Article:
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The Economics of Netflix's $100 Million show House of Cards, Directed by David Fincher

House of Cards
The Economics of Netflix's $100 Million New Show

By Rebecca Greenfield
The Atlantic Wire. FEB 1, 2013

With Netflix's foray into original, high quality programming today, the streaming TV network wants to turn into the HBO of Internet TV, but can the network afford it? Putting together a big production with famous actors like House of Cards costs a lot of money—$100 million for two 13 episode seasons, to be exact—and Netflix CEO Reid Hastings says he plans on making five new shows like that per year, he told GQ's Nancy Hass. How can that make economic sense for a company makes all of its money off $7.99 per month subscription fees? Netflix doesn't run any ads, nor does it benefit from a relationship with a big media conglomerate like HBO and its parent company Time Warner. But while $100 million sounds jaw-dropping, a little math shows that, if the shows are good — a big if, admittedly — spending that kind of money could be good business for the company.

Breaking Even Won't Be That Hard: With Netflix spending a reported $100 million to produce two 13-episode seasons of House of Cards, they need 520,834 people to sign up for a $7.99 subscription for two years to break even. To do that five times every year, then, the streaming TV site would have to sign up more 2.6 million subscribers than they would have. That sounds daunting, but at the moment, Netflix has 33.3 million subscribers, so this is an increase of less than 10 percent on their current customer base. Of course, looking at Netflix's past growth, that represents pretty reasonable growth for the company that saw 65 percent growth from 20 million to over 33 million world-wide streaming customers. Much of that growth, however, comes from new overseas markets. But, even in the U.S., from one year ago, Netflix saw about 13 percent streaming viewer growth jumping from 24 million to 27 million.

Exclusive Content Is King: Like HBO, Netflix is moving away from buying content because it would rather draw addicts, who have just one just-for-Netflix show that prevents them from canceling. (To start that addiction, the first episode of House of Cards is available to non-subscribers.) With the HBO model it only takes one really good show to hook one new subscriber. The idea is that at least 520,834 someones will start paying $8 per month because they want to watch House of Cards, because it is that good. HBO already plays a similar game: all of it shows don't have to be monster successes (Girls doesn't draw that many viewers) but they do need to have an answer pop into their customer's head whenever they look at their bill and ask themselves "Why am I still paying $15 a month for HBO?"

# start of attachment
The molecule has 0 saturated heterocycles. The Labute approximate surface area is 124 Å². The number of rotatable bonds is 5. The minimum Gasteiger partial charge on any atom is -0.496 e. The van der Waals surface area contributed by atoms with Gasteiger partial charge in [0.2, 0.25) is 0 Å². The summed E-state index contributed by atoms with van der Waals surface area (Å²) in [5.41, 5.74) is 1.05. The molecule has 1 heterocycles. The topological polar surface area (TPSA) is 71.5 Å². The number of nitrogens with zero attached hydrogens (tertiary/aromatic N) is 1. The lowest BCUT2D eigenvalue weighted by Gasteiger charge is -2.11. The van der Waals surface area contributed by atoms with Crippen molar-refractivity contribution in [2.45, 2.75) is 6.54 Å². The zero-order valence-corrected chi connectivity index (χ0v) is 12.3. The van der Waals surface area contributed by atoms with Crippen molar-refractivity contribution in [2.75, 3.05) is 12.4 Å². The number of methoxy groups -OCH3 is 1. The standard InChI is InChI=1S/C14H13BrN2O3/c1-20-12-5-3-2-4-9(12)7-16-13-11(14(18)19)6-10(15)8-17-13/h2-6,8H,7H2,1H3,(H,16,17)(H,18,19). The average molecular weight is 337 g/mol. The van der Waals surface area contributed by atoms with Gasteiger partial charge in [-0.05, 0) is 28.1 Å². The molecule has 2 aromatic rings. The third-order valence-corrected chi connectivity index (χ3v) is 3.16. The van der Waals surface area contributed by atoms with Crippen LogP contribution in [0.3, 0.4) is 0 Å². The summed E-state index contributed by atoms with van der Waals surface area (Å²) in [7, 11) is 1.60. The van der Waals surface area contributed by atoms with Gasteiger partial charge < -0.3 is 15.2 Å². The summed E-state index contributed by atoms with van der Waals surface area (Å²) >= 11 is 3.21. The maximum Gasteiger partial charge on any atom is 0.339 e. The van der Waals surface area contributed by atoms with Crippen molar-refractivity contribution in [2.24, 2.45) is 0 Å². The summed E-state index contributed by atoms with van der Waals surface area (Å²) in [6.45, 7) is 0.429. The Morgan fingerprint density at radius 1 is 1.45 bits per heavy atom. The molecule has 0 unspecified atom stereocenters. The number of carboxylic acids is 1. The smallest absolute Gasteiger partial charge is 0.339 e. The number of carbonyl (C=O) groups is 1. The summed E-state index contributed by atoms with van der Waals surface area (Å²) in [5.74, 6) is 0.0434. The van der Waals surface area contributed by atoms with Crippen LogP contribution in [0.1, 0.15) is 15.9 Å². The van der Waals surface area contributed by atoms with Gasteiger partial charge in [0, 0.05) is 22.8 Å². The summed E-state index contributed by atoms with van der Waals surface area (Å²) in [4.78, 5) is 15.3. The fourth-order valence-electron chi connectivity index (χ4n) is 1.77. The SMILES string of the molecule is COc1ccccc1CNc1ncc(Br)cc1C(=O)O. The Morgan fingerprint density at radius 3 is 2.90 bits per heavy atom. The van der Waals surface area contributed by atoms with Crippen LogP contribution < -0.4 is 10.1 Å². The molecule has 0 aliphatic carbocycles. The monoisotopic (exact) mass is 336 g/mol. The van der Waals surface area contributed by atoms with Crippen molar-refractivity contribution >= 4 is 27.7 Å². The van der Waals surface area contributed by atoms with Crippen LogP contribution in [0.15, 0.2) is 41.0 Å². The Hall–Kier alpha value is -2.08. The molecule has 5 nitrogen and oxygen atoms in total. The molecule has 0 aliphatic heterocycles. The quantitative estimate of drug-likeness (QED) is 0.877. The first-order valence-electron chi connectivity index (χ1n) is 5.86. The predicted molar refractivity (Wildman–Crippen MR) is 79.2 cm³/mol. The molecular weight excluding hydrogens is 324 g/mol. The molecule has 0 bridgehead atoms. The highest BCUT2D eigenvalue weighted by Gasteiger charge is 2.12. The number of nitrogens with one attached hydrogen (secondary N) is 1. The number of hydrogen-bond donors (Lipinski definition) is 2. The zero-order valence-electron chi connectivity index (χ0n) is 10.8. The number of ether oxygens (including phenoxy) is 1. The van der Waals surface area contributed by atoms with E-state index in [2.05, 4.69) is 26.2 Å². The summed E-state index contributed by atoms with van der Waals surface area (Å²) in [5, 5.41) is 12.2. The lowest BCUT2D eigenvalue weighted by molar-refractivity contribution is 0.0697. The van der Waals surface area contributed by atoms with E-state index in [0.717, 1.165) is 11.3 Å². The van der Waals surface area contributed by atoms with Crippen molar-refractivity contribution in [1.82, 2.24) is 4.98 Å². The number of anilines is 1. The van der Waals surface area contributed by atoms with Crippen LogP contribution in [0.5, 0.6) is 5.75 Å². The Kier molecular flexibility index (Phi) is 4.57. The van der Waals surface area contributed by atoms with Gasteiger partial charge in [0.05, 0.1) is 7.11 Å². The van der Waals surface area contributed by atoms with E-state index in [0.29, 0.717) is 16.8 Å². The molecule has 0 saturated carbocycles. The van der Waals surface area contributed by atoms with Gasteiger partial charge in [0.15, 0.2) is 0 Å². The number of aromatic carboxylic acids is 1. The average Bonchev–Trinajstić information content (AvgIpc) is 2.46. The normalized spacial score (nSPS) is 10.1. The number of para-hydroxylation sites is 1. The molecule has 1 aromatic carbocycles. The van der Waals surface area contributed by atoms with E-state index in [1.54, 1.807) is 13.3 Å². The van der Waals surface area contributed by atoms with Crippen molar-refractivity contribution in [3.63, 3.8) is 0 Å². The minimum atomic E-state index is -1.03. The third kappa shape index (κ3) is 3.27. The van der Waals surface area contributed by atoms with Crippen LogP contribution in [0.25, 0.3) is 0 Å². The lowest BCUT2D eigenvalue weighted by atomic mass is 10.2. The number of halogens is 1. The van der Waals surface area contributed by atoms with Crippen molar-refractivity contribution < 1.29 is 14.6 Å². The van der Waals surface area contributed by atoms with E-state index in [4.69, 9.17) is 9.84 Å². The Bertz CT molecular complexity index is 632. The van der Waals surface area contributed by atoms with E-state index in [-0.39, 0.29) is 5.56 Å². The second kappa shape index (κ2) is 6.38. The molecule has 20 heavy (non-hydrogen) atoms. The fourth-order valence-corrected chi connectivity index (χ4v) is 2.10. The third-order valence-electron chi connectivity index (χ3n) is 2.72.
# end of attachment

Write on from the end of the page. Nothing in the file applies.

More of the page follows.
Can Netflix Afford the Gamble? That's Unclear. Unlike HBO, Netflix doesn't have a big rich cable company owner with lots of cash on hand. In fact, the company is scrambling for money to pay for its current investments, according to last quarter's earnings report even though it did report a surprise profit. Basically, House of Cards has to bring in subscribers, it has to be decent enough to get people to pay. Some early reviews suggest that's the case. The Los Angeles Times called the show "deliciously spiteful." We'll defer to resident Atlantic Wire TV expert Richard Lawson for the final verdict. Even if the critics like it, though, the results of this business scheme will be hard to dicipher at first, since no Nielsen for Netflix exists. We'll be watching those subscriber numbers, though.

This is a brief excerpt from The Atlantic Wire

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